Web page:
The field was seeded less than 6 weeks into the process on May 15. The rate for the coated Riviera seed was 3 lbs/1,000 sq ft and a starter fertilizer (16-28-12) at a rate of .73 lbs of nitrogen per acre. The seed was spread with a rotary spreader and dimpled into the soil using a Frontier dimple seeder.
After seeding, irrigation was applied frequently at short intervals. The goal of the irrigation frequency was to wet the rootzone just short of standing water.
On June 10, germination was evident across the field. As expected, better germination was found in areas that were receiving the most irrigation. Starting in mid-June, the field was cut with a fairway unit at 7/8 inch and fertilized every 2 weeks with ammonium sulfate (21-0-0) at a rate of .5 lbs/N/1,000 sq ft.
The field was topdressed every 2 weeks from June 15 to September 1 with 25 tons of USGA rootzone sand. In the northern transition zone, bermudagrass responds extremely well to frequent topdressing during grow-in. The sand on the surface allows the field to retain heat, mimicking the conditions of warmer climates where bermuda is the norm for high-performance athletic fields.
A positive byproduct of the topdressing is a sand cap is developed over time. When considering conversion, first consider laser grading the existing rootzone before renovations begin.
DePauw’s soccer fields made tremendous strides from June 10 to July 1. Not uncommon, the field began to show signs of crabgrass and goosegrass. Two applications of MSMA easily took care of the problem without slowing down the bermuda’s progress.
The soccer field benefited from an unusually hot and dry weather pattern in central Indiana during the summer of 2012, as did the bermudagrass practice football field installed in 2011. Consistent with other bermudagrass fields in this area, both fields were overseeded with perennial ryegrass at a rate of 20 lbs per 1,000 sq ft. on September 1. At the time of overseeding, a starter fertilizer application (16-28-12) was applied at a rate of .73 lbs of nitrogen per acre. Finally, one last topdressing event was applied. The cutting height for the two bermuda fields is maintained at 7/8 inch.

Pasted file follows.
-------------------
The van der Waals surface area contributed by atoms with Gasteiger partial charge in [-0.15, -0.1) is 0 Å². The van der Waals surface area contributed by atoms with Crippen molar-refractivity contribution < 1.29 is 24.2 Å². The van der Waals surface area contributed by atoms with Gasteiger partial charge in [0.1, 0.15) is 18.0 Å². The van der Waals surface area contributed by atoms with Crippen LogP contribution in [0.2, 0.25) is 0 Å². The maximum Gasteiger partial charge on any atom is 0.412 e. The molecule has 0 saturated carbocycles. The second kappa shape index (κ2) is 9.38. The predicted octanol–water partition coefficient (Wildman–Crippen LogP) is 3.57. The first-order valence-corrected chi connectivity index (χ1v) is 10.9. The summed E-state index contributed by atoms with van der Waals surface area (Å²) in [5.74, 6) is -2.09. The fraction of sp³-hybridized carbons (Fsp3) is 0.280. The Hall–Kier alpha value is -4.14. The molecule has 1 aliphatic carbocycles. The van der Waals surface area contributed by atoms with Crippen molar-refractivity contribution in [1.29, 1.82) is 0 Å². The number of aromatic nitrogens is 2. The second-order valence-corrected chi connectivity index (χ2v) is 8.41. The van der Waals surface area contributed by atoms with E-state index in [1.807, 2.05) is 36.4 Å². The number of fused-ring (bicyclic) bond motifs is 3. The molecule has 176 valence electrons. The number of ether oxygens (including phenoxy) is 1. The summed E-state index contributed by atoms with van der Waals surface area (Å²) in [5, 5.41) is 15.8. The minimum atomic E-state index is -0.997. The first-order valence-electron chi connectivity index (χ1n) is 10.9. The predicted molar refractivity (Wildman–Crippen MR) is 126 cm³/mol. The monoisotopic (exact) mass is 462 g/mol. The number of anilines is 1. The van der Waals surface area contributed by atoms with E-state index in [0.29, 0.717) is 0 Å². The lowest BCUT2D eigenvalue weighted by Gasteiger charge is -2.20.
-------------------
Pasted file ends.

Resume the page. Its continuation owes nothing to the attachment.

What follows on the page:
Jamie Mehringer is president of J & D Turf, a sports turf consulting, construction, maintenance, and distribution company. He blogs frequently at janddturf.blogspot.com
Bermudagrass in transition zone
The Patriot and Rivera bermudagrass fields have both performed well at DePauw. As expected, the Patriot field in year two has two times more shear strength than the 4-month old Rivera field. Rob says, “I am looking forward to next year on year number two of the Riviera. When establishing Riviera, this should be considered when looking at traffic and scheduling for the first year.”
Looking forward, the ryegrass will be sprayed with Katana in April. Following the application, the field will be on a consistent aerification program with core aerification taking place monthly in June, July and August. Topdressing will also continue to take place every 2 weeks at a rate of 25 tons per application. The fertilizer program consisting of ammonium sulfate (21-0-0) at a rate of .5 lbs/N/1,000 sq ft. will continue as well.
Bermudagrass definitely has a fit in the northern transition zone. If seeding a field is considered, timing of the seeding is critical for success. A seeding window from May 15 – June 15 is the best time to seed. Irrigation is critical to success and well as a well graded rootzone as a sand cap will be developed quickly. Finally, overseeding with ryegrass should be considered if late fall or early spring play will take place on the field.